How Much Protein Should We Eat and How Much Protein do We Need?

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What food should we eat and how much? We are often not sure, and this has always been one of the main problems of healthy nutrition. Everyday science is coming up with new findings and researches related to the food intake, and sometimes, these findings can be disturbing and shocking as it is with this new study.

Researchers have found that eating foods rich in animal proteins pose a high mortality risk, the risk one can compare to smoking.

A study published in Cell Metabolism revealed that a diet based on animal proteins, such as cheese, meat and milk, is linked to early death in general, especially for middle-aged people. Even 74 percent of people are more likely to die of any cause (cancer, diabetes) in comparison to those who prefer low-protein diets. So, how much proteins should we eat then?

Researchers explained that due to the biological changes that occur as we age, the foods that once was good for us might pose a significant risk later in life. Proteins regulate the growth hormone IGF-I, that is linked to cancer susceptibility, and these levels drop off significantly after age 65, and while intake of high protein food is very harmful, proteins also protect older adults (over 65).

The research shows that a low-protein diet in middle age is useful for preventing cancer and overall mortality, through a process that involves regulating IGF-I and possibly insulin levels. However, we also propose that at older ages, it may be important to avoid a low-protein diet to allow the maintenance of healthy weight and protection from frailty“, said co-author Eileen Crimmins.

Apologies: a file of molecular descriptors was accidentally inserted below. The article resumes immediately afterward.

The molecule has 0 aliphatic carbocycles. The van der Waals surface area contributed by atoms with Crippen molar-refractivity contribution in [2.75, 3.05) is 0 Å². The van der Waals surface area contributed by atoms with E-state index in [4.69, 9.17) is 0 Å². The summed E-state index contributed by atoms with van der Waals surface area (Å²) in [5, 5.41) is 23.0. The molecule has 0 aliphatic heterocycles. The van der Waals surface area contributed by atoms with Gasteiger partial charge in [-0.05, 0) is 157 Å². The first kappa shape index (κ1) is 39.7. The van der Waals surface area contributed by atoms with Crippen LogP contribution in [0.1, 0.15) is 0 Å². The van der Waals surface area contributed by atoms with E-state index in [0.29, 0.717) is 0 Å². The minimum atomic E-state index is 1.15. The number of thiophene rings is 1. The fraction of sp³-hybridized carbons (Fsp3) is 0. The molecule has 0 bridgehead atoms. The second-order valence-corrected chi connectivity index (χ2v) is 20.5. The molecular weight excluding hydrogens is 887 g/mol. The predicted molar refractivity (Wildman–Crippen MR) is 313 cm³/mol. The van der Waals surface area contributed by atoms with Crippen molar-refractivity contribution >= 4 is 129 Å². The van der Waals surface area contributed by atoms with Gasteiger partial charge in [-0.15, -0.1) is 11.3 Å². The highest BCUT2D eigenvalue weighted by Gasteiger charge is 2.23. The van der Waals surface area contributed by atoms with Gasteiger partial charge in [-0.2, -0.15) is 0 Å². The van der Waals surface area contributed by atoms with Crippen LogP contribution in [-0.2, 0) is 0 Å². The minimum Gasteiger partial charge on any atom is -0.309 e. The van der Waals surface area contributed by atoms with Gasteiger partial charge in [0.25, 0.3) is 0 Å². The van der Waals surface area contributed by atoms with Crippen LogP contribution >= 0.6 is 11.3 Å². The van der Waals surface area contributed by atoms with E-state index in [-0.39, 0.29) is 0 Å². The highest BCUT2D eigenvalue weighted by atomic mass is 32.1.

On the other hand, plant-based proteins do not have the same mortality effects as animal-based proteins, and the scientists suggest cutting down the protein intake, though not extremely. So, according to researchers, what is a high-protein diet? The diet that derives at least 20 percent of calories from proteins, both plant-based and animal-based proteins, is a high-protein diet, while the diet that includes less than 10 percent protein is a low-protein diet.

The so-called “moderate” protein diet, which includes 10-19 percent of calories from proteins, can also have detrimental effects for middle-aged people, according to the study. In the study, average protein intake for 6,318 adults (over the age of 50) was 16 percent of total daily calories (about two-thirds of animal protein), and those adults were still three times more likely to die of cancer.  The good thing is that a small decrease in protein intake in a moderate diet can reduce the likelihood of early death by 21 percent.

Almost everyone is going to have a cancer cell or pre-cancer cell in them at some point. The question is: Does it progress? Turns out one of the major factors in determining if it does, is protein intake“, said Valter Longo, corresponding author.

We know we have to be very careful about what we eat, and how much, and though scientists certainly need to conduct more research on this subject, now, we can be more sure about the advantages and disadvantages of the animal-based protein intake.


Morgan E. Levine, Jorge A. Suarez, Sebastian Brandhorst, Priya Balasubramanian, Chia-Wei Cheng, Federica Madia, Luigi Fontana, Mario G. Mirisola, Jaime Guevara-Aguirre, Junxiang Wan, Giuseppe Passarino, Brian K. Kennedy, Min Wei, Pinchas Cohen, Eileen M. Crimmins, Valter D. Longo. Low Protein Intake Is Associated with a Major Reduction in IGF-1, Cancer, and Overall Mortality in the 65 and Younger but Not Older Population. Cell Metabolism, 2014.

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